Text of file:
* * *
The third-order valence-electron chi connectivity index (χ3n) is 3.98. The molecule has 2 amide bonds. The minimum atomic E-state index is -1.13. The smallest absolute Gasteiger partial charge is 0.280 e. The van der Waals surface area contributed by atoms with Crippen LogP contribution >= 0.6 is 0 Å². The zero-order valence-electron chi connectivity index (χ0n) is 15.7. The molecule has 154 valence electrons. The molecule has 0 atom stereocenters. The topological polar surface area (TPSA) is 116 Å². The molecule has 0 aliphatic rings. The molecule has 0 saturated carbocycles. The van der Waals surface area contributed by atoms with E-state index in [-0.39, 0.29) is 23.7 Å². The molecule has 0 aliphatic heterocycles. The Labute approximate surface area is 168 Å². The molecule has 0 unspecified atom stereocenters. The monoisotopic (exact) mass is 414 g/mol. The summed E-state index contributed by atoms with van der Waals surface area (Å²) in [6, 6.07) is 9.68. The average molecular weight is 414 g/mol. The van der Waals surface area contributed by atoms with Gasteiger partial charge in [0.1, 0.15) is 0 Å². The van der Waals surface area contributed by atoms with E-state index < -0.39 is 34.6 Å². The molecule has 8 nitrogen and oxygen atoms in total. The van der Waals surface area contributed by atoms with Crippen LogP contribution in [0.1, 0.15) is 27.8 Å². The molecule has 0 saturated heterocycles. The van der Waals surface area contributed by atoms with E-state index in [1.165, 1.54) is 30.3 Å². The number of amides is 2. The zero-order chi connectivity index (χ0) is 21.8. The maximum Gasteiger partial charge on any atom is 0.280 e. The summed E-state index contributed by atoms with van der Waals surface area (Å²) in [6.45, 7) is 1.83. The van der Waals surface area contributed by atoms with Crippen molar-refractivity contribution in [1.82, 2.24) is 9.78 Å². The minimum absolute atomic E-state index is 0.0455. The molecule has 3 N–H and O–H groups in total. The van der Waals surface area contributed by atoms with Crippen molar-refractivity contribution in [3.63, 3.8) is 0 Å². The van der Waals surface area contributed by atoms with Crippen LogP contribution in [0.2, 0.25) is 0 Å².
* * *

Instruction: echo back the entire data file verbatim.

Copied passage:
The third-order valence-electron chi connectivity index (χ3n) is 3.98. The molecule has 2 amide bonds. The minimum atomic E-state index is -1.13. The smallest absolute Gasteiger partial charge is 0.280 e. The van der Waals surface area contributed by atoms with Crippen LogP contribution >= 0.6 is 0 Å². The zero-order valence-electron chi connectivity index (χ0n) is 15.7. The molecule has 154 valence electrons. The molecule has 0 atom stereocenters. The topological polar surface area (TPSA) is 116 Å². The molecule has 0 aliphatic rings. The molecule has 0 saturated carbocycles. The van der Waals surface area contributed by atoms with E-state index in [-0.39, 0.29) is 23.7 Å². The molecule has 0 aliphatic heterocycles. The Labute approximate surface area is 168 Å². The molecule has 0 unspecified atom stereocenters. The monoisotopic (exact) mass is 414 g/mol. The summed E-state index contributed by atoms with van der Waals surface area (Å²) in [6, 6.07) is 9.68. The average molecular weight is 414 g/mol. The van der Waals surface area contributed by atoms with Gasteiger partial charge in [0.1, 0.15) is 0 Å². The van der Waals surface area contributed by atoms with E-state index < -0.39 is 34.6 Å². The molecule has 8 nitrogen and oxygen atoms in total. The van der Waals surface area contributed by atoms with Crippen LogP contribution in [0.1, 0.15) is 27.8 Å². The molecule has 0 saturated heterocycles. The van der Waals surface area contributed by atoms with E-state index in [1.165, 1.54) is 30.3 Å². The number of amides is 2. The zero-order chi connectivity index (χ0) is 21.8. The maximum Gasteiger partial charge on any atom is 0.280 e. The summed E-state index contributed by atoms with van der Waals surface area (Å²) in [6.45, 7) is 1.83. The van der Waals surface area contributed by atoms with Crippen molar-refractivity contribution in [1.82, 2.24) is 9.78 Å². The minimum absolute atomic E-state index is 0.0455. The molecule has 3 N–H and O–H groups in total. The van der Waals surface area contributed by atoms with Crippen molar-refractivity contribution in [3.63, 3.8) is 0 Å². The van der Waals surface area contributed by atoms with Crippen LogP contribution in [0.2, 0.25) is 0 Å².